Saturday, October 2, 2010

CNN fires broadcaster for racist comments

Hats off the CNN for having a zero tolerance policy for racist comments!

CNN has fired Rick Sanchez, who now joins a long list of broadcasters who talked before they thought – or at least thought through the implications of what they were saying – and paid the consequences with their career.

On Thursday, Sanchez called Comedy Central's Jon Stewart "a bigot," and he suggested that Jews run CNN and "all the other" networks. He was speaking on the satellite radio show "Stand Up! With Pete Dominick." Within 24 hours, CNN had fired Sanchez.

In the radio interview Thursday, Sanchez suggested that his career had been held back because he is Cuban-American. He railed against "elite, Northeast establishment liberals" who he said are prejudiced against "a guy like me." And he linked that point of view to Stewart and to his own bosses at CNN.

That might have raised eyebrows and earned him a private rebuke, but then he took his comments farther.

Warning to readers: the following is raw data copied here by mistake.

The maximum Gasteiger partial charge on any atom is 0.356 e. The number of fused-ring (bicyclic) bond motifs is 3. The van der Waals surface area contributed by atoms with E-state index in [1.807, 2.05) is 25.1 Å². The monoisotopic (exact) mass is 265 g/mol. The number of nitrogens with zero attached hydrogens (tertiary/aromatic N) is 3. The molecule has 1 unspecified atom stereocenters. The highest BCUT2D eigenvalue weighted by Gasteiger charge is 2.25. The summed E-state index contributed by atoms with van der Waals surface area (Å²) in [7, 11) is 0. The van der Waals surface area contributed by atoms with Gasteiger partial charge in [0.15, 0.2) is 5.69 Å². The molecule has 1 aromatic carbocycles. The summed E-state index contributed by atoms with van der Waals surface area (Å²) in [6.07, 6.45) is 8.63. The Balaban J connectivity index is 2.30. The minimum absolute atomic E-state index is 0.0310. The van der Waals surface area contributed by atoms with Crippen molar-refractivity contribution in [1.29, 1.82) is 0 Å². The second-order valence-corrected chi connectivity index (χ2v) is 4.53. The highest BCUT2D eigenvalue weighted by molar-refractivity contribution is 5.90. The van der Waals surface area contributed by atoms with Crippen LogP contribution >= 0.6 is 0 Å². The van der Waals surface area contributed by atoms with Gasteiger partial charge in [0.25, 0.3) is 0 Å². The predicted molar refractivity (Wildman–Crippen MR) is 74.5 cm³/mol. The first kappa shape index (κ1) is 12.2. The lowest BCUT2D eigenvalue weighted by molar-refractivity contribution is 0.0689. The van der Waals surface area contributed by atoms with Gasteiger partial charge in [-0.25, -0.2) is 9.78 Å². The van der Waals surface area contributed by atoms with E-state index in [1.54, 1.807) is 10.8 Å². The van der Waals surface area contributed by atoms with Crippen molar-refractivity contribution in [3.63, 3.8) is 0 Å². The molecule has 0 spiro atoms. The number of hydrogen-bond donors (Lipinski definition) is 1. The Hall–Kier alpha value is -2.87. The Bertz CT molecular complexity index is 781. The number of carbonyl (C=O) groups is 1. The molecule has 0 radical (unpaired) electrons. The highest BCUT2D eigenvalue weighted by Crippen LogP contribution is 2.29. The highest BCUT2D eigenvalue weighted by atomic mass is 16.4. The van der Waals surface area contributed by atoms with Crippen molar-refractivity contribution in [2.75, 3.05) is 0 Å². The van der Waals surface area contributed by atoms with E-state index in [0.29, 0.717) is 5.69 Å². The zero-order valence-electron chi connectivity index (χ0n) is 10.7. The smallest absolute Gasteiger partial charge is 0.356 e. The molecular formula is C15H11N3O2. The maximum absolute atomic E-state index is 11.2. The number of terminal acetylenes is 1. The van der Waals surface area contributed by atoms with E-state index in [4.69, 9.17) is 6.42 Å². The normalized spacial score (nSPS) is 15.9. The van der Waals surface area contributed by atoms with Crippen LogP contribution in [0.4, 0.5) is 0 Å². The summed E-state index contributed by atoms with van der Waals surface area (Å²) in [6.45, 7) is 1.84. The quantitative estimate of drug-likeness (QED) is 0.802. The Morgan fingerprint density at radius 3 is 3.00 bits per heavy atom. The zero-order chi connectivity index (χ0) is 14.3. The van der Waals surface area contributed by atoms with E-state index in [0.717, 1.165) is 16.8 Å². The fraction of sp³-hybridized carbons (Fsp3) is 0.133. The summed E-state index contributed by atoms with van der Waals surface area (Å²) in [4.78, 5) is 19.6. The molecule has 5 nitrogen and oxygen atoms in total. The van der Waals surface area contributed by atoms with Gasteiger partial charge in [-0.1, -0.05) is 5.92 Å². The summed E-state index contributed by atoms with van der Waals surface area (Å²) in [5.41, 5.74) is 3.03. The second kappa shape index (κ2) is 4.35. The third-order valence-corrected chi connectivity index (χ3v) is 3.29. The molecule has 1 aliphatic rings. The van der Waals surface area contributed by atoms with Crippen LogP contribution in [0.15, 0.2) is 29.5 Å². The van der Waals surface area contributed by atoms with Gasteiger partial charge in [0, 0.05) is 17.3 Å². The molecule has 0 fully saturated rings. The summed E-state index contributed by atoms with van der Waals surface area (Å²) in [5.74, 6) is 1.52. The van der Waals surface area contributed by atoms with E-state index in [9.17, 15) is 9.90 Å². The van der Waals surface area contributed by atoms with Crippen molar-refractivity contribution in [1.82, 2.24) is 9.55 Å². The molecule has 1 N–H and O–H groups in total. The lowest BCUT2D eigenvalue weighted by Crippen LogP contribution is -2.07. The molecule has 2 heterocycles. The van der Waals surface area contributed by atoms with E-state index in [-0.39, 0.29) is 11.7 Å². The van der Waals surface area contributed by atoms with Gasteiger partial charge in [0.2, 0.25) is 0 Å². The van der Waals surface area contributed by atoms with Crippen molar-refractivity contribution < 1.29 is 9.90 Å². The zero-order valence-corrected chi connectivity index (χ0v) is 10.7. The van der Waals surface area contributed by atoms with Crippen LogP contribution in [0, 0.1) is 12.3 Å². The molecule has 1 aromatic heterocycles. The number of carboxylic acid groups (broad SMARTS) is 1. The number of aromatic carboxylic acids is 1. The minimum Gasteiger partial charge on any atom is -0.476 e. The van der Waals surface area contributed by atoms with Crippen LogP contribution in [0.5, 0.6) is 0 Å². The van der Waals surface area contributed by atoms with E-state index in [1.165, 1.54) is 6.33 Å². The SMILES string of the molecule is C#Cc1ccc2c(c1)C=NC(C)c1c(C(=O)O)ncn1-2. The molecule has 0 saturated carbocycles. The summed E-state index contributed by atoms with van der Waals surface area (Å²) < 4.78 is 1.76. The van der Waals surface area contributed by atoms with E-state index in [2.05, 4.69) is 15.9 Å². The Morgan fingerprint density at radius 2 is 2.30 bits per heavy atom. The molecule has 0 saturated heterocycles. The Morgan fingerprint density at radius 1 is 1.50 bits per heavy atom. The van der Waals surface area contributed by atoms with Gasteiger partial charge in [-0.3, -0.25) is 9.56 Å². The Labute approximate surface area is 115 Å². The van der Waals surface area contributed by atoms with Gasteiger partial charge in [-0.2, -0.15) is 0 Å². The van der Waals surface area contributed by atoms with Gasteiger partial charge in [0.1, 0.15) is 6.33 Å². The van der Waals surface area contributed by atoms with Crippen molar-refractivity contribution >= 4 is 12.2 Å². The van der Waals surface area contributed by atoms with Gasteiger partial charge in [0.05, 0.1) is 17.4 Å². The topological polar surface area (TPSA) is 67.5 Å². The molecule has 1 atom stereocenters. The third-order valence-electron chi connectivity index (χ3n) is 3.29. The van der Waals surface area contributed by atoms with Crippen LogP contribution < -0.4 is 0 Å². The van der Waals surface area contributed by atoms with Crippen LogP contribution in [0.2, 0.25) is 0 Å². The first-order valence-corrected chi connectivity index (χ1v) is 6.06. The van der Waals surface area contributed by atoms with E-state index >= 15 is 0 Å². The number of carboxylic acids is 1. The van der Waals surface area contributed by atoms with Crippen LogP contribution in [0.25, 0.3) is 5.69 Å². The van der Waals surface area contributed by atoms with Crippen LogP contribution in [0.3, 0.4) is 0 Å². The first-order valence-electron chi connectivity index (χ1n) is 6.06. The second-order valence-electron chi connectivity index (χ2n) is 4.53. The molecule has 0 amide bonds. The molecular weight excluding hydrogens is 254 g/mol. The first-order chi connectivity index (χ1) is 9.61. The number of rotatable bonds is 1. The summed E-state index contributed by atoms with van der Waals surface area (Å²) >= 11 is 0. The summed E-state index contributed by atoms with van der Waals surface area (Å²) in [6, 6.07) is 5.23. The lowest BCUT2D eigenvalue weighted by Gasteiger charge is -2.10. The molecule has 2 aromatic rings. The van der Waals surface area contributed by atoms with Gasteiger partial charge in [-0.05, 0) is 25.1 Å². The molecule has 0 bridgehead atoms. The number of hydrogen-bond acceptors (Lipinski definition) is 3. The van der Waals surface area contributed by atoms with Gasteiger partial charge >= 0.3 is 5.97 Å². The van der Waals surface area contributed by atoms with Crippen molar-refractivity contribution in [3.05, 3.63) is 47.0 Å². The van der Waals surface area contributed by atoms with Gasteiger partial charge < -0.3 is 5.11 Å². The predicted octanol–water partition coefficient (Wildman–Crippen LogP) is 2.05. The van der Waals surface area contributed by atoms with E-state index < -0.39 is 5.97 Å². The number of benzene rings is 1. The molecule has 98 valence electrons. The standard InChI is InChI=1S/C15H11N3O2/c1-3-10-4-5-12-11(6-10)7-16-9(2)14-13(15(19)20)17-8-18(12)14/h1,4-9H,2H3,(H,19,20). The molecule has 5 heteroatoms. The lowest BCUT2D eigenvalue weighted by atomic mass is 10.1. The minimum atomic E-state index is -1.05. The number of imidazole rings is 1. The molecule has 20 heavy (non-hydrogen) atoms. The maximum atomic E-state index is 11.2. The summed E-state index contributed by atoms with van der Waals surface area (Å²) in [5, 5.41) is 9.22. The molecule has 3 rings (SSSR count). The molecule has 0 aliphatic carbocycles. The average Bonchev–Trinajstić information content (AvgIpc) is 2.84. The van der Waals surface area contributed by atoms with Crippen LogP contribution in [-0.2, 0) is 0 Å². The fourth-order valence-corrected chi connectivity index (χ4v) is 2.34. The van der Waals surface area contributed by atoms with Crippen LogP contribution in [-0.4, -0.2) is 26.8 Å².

Singling out Stewart, Sanchez continued: "I'm telling you that everybody who runs CNN is a lot like Stewart and a lot of people who run all the other networks are a lot like Stewart. And to imply that somehow they, the people in this country who are Jewish, are an oppressed minority?"

That was too much for CNN executives, who fired him simply by saying: "Rick Sanchez is no longer with the company."

  • The State of Israel does not have a "Don't Ask, Don't Tell" policy; gay men may serve openly. 
  • Though Israel does not perform gay marriages, the State does recognize gay marriages performed in other countries (so, someone legally married in the Commonwealth of Massachusetts is legally married in the State of Israel).
  • Same-sex marriage in Israel is supported by most of the population according to a 2009 poll.

According to the Christian Science Monitor:  The whole episode reflects an era in which not only "shock jocks" but a wide range of broadcasters feel increasing pressure to incite an emotional reaction from listeners and viewers and to start rhetorical fights. But for most outlets, there’s still a line not to be crossed involving race and religion.

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